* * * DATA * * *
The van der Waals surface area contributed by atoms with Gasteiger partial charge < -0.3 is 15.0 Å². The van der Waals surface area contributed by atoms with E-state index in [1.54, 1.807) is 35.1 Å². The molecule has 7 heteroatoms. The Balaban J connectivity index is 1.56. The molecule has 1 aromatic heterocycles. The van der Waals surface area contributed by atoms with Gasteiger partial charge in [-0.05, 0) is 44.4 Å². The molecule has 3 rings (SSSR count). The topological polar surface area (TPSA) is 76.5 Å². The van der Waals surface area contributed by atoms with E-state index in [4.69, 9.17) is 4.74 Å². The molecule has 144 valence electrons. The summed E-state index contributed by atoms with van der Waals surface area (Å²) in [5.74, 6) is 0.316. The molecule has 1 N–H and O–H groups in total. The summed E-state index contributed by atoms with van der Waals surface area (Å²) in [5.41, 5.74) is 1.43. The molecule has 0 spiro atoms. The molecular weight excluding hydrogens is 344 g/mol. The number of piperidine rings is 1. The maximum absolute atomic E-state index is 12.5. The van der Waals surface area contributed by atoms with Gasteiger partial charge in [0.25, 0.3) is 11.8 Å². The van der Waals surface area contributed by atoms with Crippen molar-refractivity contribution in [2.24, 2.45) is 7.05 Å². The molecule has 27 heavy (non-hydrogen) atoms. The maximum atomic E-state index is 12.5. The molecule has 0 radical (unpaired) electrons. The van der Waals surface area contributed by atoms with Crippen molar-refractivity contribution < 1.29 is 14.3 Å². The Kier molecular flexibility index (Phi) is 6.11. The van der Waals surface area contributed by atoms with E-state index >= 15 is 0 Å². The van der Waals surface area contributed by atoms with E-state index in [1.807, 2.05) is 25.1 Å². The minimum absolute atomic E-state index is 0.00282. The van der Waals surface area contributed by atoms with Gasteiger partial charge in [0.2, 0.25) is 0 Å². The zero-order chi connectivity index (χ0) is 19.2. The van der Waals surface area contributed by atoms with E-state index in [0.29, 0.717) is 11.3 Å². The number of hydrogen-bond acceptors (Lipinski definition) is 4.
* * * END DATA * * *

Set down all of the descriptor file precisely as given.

The van der Waals surface area contributed by atoms with Gasteiger partial charge < -0.3 is 15.0 Å². The van der Waals surface area contributed by atoms with E-state index in [1.54, 1.807) is 35.1 Å². The molecule has 7 heteroatoms. The Balaban J connectivity index is 1.56. The molecule has 1 aromatic heterocycles. The van der Waals surface area contributed by atoms with Gasteiger partial charge in [-0.05, 0) is 44.4 Å². The molecule has 3 rings (SSSR count). The topological polar surface area (TPSA) is 76.5 Å². The van der Waals surface area contributed by atoms with E-state index in [4.69, 9.17) is 4.74 Å². The molecule has 144 valence electrons. The summed E-state index contributed by atoms with van der Waals surface area (Å²) in [5.74, 6) is 0.316. The molecule has 1 N–H and O–H groups in total. The summed E-state index contributed by atoms with van der Waals surface area (Å²) in [5.41, 5.74) is 1.43. The molecule has 0 spiro atoms. The molecular weight excluding hydrogens is 344 g/mol. The number of piperidine rings is 1. The maximum absolute atomic E-state index is 12.5. The van der Waals surface area contributed by atoms with Gasteiger partial charge in [0.25, 0.3) is 11.8 Å². The van der Waals surface area contributed by atoms with Crippen molar-refractivity contribution in [2.24, 2.45) is 7.05 Å². The molecule has 27 heavy (non-hydrogen) atoms. The maximum atomic E-state index is 12.5. The molecule has 0 radical (unpaired) electrons. The van der Waals surface area contributed by atoms with Crippen molar-refractivity contribution < 1.29 is 14.3 Å². The Kier molecular flexibility index (Phi) is 6.11. The van der Waals surface area contributed by atoms with E-state index >= 15 is 0 Å². The van der Waals surface area contributed by atoms with E-state index in [1.807, 2.05) is 25.1 Å². The minimum absolute atomic E-state index is 0.00282. The van der Waals surface area contributed by atoms with Gasteiger partial charge in [0.2, 0.25) is 0 Å². The zero-order chi connectivity index (χ0) is 19.2. The van der Waals surface area contributed by atoms with E-state index in [0.29, 0.717) is 11.3 Å². The number of hydrogen-bond acceptors (Lipinski definition) is 4.